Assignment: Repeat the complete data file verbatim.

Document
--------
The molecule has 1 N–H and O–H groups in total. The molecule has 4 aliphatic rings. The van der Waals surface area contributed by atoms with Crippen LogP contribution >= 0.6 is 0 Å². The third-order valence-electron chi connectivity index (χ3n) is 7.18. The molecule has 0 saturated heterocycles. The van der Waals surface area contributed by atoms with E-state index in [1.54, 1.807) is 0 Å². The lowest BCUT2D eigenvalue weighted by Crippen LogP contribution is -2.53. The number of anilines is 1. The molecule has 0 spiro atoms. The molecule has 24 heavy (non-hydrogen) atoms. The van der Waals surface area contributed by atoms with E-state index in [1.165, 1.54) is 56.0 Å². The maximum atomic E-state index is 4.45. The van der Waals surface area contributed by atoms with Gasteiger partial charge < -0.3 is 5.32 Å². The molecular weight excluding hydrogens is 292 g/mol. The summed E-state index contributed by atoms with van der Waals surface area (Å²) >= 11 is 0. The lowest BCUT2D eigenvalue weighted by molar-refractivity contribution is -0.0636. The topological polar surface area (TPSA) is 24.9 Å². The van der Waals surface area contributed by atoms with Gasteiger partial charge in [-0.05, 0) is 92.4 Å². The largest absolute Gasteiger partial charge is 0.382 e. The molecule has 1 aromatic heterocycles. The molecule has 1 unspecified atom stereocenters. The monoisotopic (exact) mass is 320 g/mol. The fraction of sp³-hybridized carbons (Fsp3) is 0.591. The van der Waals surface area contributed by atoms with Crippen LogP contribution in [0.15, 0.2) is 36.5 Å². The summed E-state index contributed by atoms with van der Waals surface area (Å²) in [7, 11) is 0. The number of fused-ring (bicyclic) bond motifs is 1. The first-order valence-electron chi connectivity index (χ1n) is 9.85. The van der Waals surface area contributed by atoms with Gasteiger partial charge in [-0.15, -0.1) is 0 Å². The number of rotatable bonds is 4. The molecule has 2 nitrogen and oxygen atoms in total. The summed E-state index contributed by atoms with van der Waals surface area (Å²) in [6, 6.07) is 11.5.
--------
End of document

The molecule has 1 N–H and O–H groups in total. The molecule has 4 aliphatic rings. The van der Waals surface area contributed by atoms with Crippen LogP contribution >= 0.6 is 0 Å². The third-order valence-electron chi connectivity index (χ3n) is 7.18. The molecule has 0 saturated heterocycles. The van der Waals surface area contributed by atoms with E-state index in [1.54, 1.807) is 0 Å². The lowest BCUT2D eigenvalue weighted by Crippen LogP contribution is -2.53. The number of anilines is 1. The molecule has 0 spiro atoms. The molecule has 24 heavy (non-hydrogen) atoms. The van der Waals surface area contributed by atoms with E-state index in [1.165, 1.54) is 56.0 Å². The maximum atomic E-state index is 4.45. The van der Waals surface area contributed by atoms with Gasteiger partial charge < -0.3 is 5.32 Å². The molecular weight excluding hydrogens is 292 g/mol. The summed E-state index contributed by atoms with van der Waals surface area (Å²) >= 11 is 0. The lowest BCUT2D eigenvalue weighted by molar-refractivity contribution is -0.0636. The topological polar surface area (TPSA) is 24.9 Å². The van der Waals surface area contributed by atoms with Gasteiger partial charge in [-0.05, 0) is 92.4 Å². The largest absolute Gasteiger partial charge is 0.382 e. The molecule has 1 aromatic heterocycles. The molecule has 1 unspecified atom stereocenters. The monoisotopic (exact) mass is 320 g/mol. The fraction of sp³-hybridized carbons (Fsp3) is 0.591. The van der Waals surface area contributed by atoms with Crippen LogP contribution in [0.15, 0.2) is 36.5 Å². The summed E-state index contributed by atoms with van der Waals surface area (Å²) in [7, 11) is 0. The number of fused-ring (bicyclic) bond motifs is 1. The first-order valence-electron chi connectivity index (χ1n) is 9.85. The van der Waals surface area contributed by atoms with Gasteiger partial charge in [-0.15, -0.1) is 0 Å². The number of rotatable bonds is 4. The molecule has 2 nitrogen and oxygen atoms in total. The summed E-state index contributed by atoms with van der Waals surface area (Å²) in [6, 6.07) is 11.5.